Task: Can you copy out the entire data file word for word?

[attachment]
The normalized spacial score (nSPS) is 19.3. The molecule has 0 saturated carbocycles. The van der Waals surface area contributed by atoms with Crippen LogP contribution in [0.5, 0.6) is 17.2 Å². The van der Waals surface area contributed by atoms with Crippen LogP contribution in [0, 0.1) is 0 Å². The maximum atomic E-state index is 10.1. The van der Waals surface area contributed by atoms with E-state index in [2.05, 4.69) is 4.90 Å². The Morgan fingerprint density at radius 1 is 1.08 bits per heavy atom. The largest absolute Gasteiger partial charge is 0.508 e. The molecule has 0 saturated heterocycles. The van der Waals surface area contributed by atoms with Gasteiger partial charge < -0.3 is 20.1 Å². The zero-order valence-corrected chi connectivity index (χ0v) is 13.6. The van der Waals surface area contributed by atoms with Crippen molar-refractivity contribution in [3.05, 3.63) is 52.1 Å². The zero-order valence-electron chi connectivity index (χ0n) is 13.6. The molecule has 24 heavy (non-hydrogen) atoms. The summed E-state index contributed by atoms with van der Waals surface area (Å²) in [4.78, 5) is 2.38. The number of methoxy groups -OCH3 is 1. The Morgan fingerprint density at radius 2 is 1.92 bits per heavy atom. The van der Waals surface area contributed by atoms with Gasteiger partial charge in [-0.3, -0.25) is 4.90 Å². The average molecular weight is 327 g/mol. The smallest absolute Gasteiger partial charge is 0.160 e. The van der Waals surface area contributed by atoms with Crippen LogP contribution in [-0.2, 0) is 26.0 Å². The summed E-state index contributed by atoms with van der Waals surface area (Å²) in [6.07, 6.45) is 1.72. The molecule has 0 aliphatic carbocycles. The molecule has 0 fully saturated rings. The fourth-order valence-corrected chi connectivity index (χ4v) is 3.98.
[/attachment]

The normalized spacial score (nSPS) is 19.3. The molecule has 0 saturated carbocycles. The van der Waals surface area contributed by atoms with Crippen LogP contribution in [0.5, 0.6) is 17.2 Å². The van der Waals surface area contributed by atoms with Crippen LogP contribution in [0, 0.1) is 0 Å². The maximum atomic E-state index is 10.1. The van der Waals surface area contributed by atoms with E-state index in [2.05, 4.69) is 4.90 Å². The Morgan fingerprint density at radius 1 is 1.08 bits per heavy atom. The largest absolute Gasteiger partial charge is 0.508 e. The molecule has 0 saturated heterocycles. The van der Waals surface area contributed by atoms with Gasteiger partial charge < -0.3 is 20.1 Å². The zero-order valence-corrected chi connectivity index (χ0v) is 13.6. The van der Waals surface area contributed by atoms with Crippen molar-refractivity contribution in [3.05, 3.63) is 52.1 Å². The zero-order valence-electron chi connectivity index (χ0n) is 13.6. The molecule has 24 heavy (non-hydrogen) atoms. The summed E-state index contributed by atoms with van der Waals surface area (Å²) in [4.78, 5) is 2.38. The number of methoxy groups -OCH3 is 1. The Morgan fingerprint density at radius 2 is 1.92 bits per heavy atom. The van der Waals surface area contributed by atoms with Gasteiger partial charge in [-0.3, -0.25) is 4.90 Å². The average molecular weight is 327 g/mol. The smallest absolute Gasteiger partial charge is 0.160 e. The van der Waals surface area contributed by atoms with Crippen LogP contribution in [-0.2, 0) is 26.0 Å². The summed E-state index contributed by atoms with van der Waals surface area (Å²) in [6.07, 6.45) is 1.72. The molecule has 0 aliphatic carbocycles. The molecule has 0 fully saturated rings. The fourth-order valence-corrected chi connectivity index (χ4v) is 3.98.